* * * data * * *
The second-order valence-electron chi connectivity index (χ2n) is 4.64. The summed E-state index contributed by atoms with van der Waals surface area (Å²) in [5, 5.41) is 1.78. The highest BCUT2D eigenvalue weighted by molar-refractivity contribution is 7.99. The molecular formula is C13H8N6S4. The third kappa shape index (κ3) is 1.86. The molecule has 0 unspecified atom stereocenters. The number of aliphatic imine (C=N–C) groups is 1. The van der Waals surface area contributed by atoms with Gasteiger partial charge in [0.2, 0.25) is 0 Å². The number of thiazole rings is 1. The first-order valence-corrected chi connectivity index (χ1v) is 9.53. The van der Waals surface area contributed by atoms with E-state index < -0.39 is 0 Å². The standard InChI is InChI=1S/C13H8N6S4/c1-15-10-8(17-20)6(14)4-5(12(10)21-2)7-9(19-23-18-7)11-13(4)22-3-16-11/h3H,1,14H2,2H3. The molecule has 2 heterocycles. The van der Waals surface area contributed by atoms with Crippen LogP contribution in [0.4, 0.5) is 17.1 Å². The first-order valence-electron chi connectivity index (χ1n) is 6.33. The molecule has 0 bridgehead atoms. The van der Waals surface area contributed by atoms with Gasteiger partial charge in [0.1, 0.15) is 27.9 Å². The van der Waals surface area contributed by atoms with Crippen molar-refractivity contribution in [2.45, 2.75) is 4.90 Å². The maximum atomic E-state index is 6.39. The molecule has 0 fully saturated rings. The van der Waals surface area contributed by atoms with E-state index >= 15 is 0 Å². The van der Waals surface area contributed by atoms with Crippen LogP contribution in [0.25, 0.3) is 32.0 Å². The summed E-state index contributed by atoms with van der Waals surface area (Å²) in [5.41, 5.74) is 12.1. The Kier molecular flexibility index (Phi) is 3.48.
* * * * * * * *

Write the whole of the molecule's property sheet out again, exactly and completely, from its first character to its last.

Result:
The second-order valence-electron chi connectivity index (χ2n) is 4.64. The summed E-state index contributed by atoms with van der Waals surface area (Å²) in [5, 5.41) is 1.78. The highest BCUT2D eigenvalue weighted by molar-refractivity contribution is 7.99. The molecular formula is C13H8N6S4. The third kappa shape index (κ3) is 1.86. The molecule has 0 unspecified atom stereocenters. The number of aliphatic imine (C=N–C) groups is 1. The van der Waals surface area contributed by atoms with Gasteiger partial charge in [0.2, 0.25) is 0 Å². The number of thiazole rings is 1. The first-order valence-corrected chi connectivity index (χ1v) is 9.53. The van der Waals surface area contributed by atoms with E-state index < -0.39 is 0 Å². The standard InChI is InChI=1S/C13H8N6S4/c1-15-10-8(17-20)6(14)4-5(12(10)21-2)7-9(19-23-18-7)11-13(4)22-3-16-11/h3H,1,14H2,2H3. The molecule has 2 heterocycles. The van der Waals surface area contributed by atoms with Crippen LogP contribution in [0.4, 0.5) is 17.1 Å². The first-order valence-electron chi connectivity index (χ1n) is 6.33. The molecule has 0 bridgehead atoms. The van der Waals surface area contributed by atoms with Gasteiger partial charge in [0.1, 0.15) is 27.9 Å². The van der Waals surface area contributed by atoms with Crippen molar-refractivity contribution in [2.45, 2.75) is 4.90 Å². The maximum atomic E-state index is 6.39. The molecule has 0 fully saturated rings. The van der Waals surface area contributed by atoms with E-state index >= 15 is 0 Å². The van der Waals surface area contributed by atoms with Crippen LogP contribution in [0.25, 0.3) is 32.0 Å². The summed E-state index contributed by atoms with van der Waals surface area (Å²) in [5.41, 5.74) is 12.1. The Kier molecular flexibility index (Phi) is 3.48.